(A) Results of computer simulations of the 2-D G-actin distribution (a(x, t)) in the filopodium and the small adjacent part of the lamellipodium (distance is in microns; G-actin concentration illustrated with shading is in nondimensional units, see Appendix II for details). Approximate analytical one-dimensional solution described in the text coincides with the computer-simulated G-actin concentration in the filopodium. Both in the lamellipodium, and the filopodium, the linear gradient of G-actin develops in the direction of protrusion. One sample lamellipodial filament at the leading edge is shown. (B) Filopodial length as a function of time predicted by the solution of Eqs. 3 and 4. (C) Stationary filopodial length as a function of the number of bundled filaments for three different values of the lamellipodial filaments' critical angle, as predicted by Eq. 8. Higher value of the critical angle corresponds to slower lamellipodial protrusion.
FIGURE 5
FIGURE 5
(A) Predicted filopodial length limited by the membrane resistance, buckling, and G-actin diffusion as a function of the number of bundled filaments (θc = 80°). (B) Length distribution for 26 filopodial protrusions gleaned from Fig. 2 of Oldenbourg et al. (24).
FIGURE 6
FIGURE 6
(A) Illustration of the lateral drift. Dashed lines represent the lamellipodial leading edge at four consecutive moments of time. Barbed ends of the individual filaments and the Λ-precursor change their position along the leading edge as the edge protrudes. The rest of the figure illustrates the dynamics of the actin bundles: bundling of the individual filaments (rate b), maturation of the precursors into the filopodium (rate m), merging of two precursors into the filopodium (rate r1), merging of the precursor with the filopodium (rate r2), and merging of two filopodia into one (rate r3). (B) Distance distribution between neighboring filopodia for 26 protrusions gleaned from Fig. 2 of Oldenbourg et al. (24). (C) Results of Monte Carlo simulations of the initiation, lateral drift, maturation, and merging of Λ-precursors (light gray) and filopodia (dark gray). (Horizontal axis) Distance along the lamellipodial leading edge in microns; the vertical axis is time in seconds. (D) Distance distribution between neighboring filopodia based on the stochastic model simulations. (E) Results of Monte Carlo simulations (dots) confirm the analytical prediction that the density of filopodia along the leading edge is proportional to the square root of the rate of initiation of Λ-precursors. We used the value Vd = 0.06 μm/s; b is plotted in units of 0.25 μm−1s−1. (F) Results of Monte Carlo simulations (dots) confirm the analytical prediction that the density of filopodia along the leading edge is inversely proportional to the square root of the drift rate. We used the value b = 0.02 μm−1s−1; Vd is plotted in units of 0.2 μm/s.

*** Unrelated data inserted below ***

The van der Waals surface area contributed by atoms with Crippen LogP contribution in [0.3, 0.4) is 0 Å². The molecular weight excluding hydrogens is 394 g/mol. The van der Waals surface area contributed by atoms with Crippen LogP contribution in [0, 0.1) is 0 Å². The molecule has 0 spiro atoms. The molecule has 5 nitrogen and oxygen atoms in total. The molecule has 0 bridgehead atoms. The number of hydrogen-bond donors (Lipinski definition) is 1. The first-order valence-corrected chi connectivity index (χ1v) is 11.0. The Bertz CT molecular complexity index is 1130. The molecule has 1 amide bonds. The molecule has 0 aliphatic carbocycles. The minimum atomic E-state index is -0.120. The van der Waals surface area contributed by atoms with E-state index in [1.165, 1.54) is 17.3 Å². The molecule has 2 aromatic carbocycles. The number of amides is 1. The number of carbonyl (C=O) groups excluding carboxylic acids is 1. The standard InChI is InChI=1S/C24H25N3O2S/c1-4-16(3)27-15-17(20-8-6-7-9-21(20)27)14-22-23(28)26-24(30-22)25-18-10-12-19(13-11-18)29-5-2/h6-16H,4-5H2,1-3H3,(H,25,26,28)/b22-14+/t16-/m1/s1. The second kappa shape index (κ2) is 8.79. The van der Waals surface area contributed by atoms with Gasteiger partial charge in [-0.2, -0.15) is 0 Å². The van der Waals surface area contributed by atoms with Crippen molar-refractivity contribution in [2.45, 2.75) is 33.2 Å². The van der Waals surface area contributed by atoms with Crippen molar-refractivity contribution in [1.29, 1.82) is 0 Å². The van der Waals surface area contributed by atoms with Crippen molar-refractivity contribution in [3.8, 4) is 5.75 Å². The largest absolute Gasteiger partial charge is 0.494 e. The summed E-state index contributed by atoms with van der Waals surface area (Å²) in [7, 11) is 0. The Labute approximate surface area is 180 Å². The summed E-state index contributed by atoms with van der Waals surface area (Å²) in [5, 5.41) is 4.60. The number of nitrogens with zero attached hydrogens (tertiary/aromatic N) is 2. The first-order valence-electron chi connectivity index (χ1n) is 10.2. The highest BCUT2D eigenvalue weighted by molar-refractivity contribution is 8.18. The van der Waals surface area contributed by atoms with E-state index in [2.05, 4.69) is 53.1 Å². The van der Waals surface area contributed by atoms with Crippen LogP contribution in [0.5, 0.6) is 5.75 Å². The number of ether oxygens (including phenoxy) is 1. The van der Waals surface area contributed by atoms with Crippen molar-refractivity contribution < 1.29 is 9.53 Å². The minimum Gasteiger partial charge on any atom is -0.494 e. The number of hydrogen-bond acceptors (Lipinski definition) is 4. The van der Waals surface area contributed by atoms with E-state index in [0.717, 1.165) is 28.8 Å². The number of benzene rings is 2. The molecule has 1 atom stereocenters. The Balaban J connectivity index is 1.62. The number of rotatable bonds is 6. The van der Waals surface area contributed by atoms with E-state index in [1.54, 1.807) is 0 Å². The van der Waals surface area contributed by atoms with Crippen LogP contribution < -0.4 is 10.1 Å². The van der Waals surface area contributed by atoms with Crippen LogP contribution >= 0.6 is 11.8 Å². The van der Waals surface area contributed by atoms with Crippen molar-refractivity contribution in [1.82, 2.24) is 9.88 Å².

FIGURE 7
FIGURE 7
Nondimensionalized linear densities of fascin along the filopodial actin bundle. The horizontal axis shows distance in microns; the origin corresponds to the filopodial tip. (Solid line) Fascin associated with F-actin; (dashed line) “activated” (decreasing) and “inactivated” (increasing) fascin; (dotted line) fascin associated with F-actin along the Λ-precursor's bundle.